Big Data Blowhards Predict Information Age Will Save Planet

An upcoming PBS documentary about Big Data reminds me of Pedro Sanchez’s campaign promise in “Napoleon Dynamite.”

“If you vote for me,” Pedro famously said in the 2004 movie, “all of your wildest dreams will come true!” It was a Hail Mary pass of a campaign promise -- something so ridiculous and over-the-top that it could never be fulfilled. (He won election as school president on it, though -- aided by Napoleon’s famous dance routine.)

It was a promise not unlike the claims made by a series of talking heads in this PBS documentary called “The Human Face of Big Data,” which premieres next week (Wednesday, Feb. 24). I watched a screener earlier this week.



In this one-hour show, underwritten by Cisco and SAP (a German software company), expert after expert promises that if we all simply agree to allow data about ourselves to be released into the cybersphere, then the data can be used collectively to head off epidemics, make buses run more efficiently, get potholes filled and ensure the survival of premature babies.

I get it: They’re saying that the technology exists today to produce information about almost anything in real-time and in great quantities and then, perhaps more importantly, analyze it and apply it in ways that were not heretofore possible. 

Thus, goes one example in the show, if enough cars are outfitted with sensor devices that can record irregularities in road surfaces, a city government agency with access to that data will be able to learn about an irregularity such as a pothole and then instantly dispatch a crew to the location to repair it.

This is what I love about visionaries: They really seem to believe this stuff. Meanwhile, here in the real world, a city agency can receive 20 phones calls in an hour about a large and axle-breaking pot hole on a city street and a crew won’t get dispatched there for three weeks if you’re lucky.

“In the near future, every object on earth will be generating data, including our homes, our cars, even our bodies,” says narrator Joel McHale in the introduction to the show. “Almost everything we do today leaves a trail of digital exhaust -- a perpetual stream of texts, location data and other information that will live on well after each of us is long gone. …  This is the story of an extraordinary revolution that’s sweeping almost invisibly through our lives and how our planet is beginning to develop a nervous system with each of us acting as human sensors. This is the human face of Big Data.”

Well, it might be “the human face,” but more in the collective sense than the individual. In this show, the talking heads who extol the virtues of our individual futures as sources of collective data talk in terms of great numbers.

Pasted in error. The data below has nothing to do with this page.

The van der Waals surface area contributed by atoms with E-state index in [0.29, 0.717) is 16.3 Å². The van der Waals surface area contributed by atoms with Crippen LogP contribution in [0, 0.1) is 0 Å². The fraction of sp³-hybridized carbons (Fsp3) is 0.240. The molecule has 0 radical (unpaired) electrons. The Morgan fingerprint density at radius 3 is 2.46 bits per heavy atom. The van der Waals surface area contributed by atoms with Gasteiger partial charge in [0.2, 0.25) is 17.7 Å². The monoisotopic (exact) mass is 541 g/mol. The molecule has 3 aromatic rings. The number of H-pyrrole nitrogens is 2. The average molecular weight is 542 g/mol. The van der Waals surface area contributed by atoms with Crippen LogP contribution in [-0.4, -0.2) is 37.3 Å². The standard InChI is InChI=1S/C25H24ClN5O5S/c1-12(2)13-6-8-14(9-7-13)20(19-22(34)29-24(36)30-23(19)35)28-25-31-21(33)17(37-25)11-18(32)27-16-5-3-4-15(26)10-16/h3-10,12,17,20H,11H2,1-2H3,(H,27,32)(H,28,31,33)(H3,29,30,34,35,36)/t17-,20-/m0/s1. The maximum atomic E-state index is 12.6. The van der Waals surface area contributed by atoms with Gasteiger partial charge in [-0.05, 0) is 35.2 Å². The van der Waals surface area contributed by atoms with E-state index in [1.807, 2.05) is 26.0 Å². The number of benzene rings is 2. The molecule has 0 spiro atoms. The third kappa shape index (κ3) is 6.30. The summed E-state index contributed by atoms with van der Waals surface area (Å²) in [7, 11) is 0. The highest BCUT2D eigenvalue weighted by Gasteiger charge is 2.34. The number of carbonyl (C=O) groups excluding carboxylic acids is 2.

“The world is wiring up a cerebral cortex, if you will, of billions of connected elements that are going to exchange billions of ideas, billions of points of knowledge and billions of ways of working together,” says one Big Data fan for whom the mobile phone holds the key to curing the world’s ills.

“A billion people in India, a billion people in China, you’re talking 500 million to a billion in Africa [and] suddenly the world has a lot more minds connected in the simplest, least-expensive possible way to make the world better,” he says. “Least expensive?” Has this guy looked at his phone bill lately?

While the majority of talking heads in this show are decidedly in favor of Big Data stepping to the forefront and taking over our lives, the show dutifully includes a handful of detractors -- perhaps so critics won’t accuse the show of being too one-sided.

The main detractor is a journalist who decries the collecting of phone data by the U.S. government. “We have constructed a world where the government is collecting secretly all of the data it can on each individual citizen whether that individual citizen has done anything or not,” this journalist says. “They have been collecting massive amounts of data through cell phone providers [and] Internet providers that is then sifted through secretly by people over whom no democratic institution has effective control.”

He makes a good point, but the government is not the only institution taking your private information and using it any way it sees fit. Google, Facebook and heaven knows who else does this too. And it should be noted that this show acknowledges all of that, while also positing that the situation has its benefits, such as when Google search patterns can be analyzed to help an institution such as the Centers for Disease Control predict a potential flu outbreak (according to one example cited on the show).

The critical comments expressed here about “The Human Face of Big Data” are not being made to steer you away from this show. On the contrary, it is a provocative show that should be watched, not dismissed.

 “The Human Face of Big Data” premieres Wednesday, Feb. 24, at 10 p.m. Eastern on PBS.

Photo credit: Courtesy of Catherine Balet “Strangers in the light” (Steidl) 2012 / from The Human Face of Big Data

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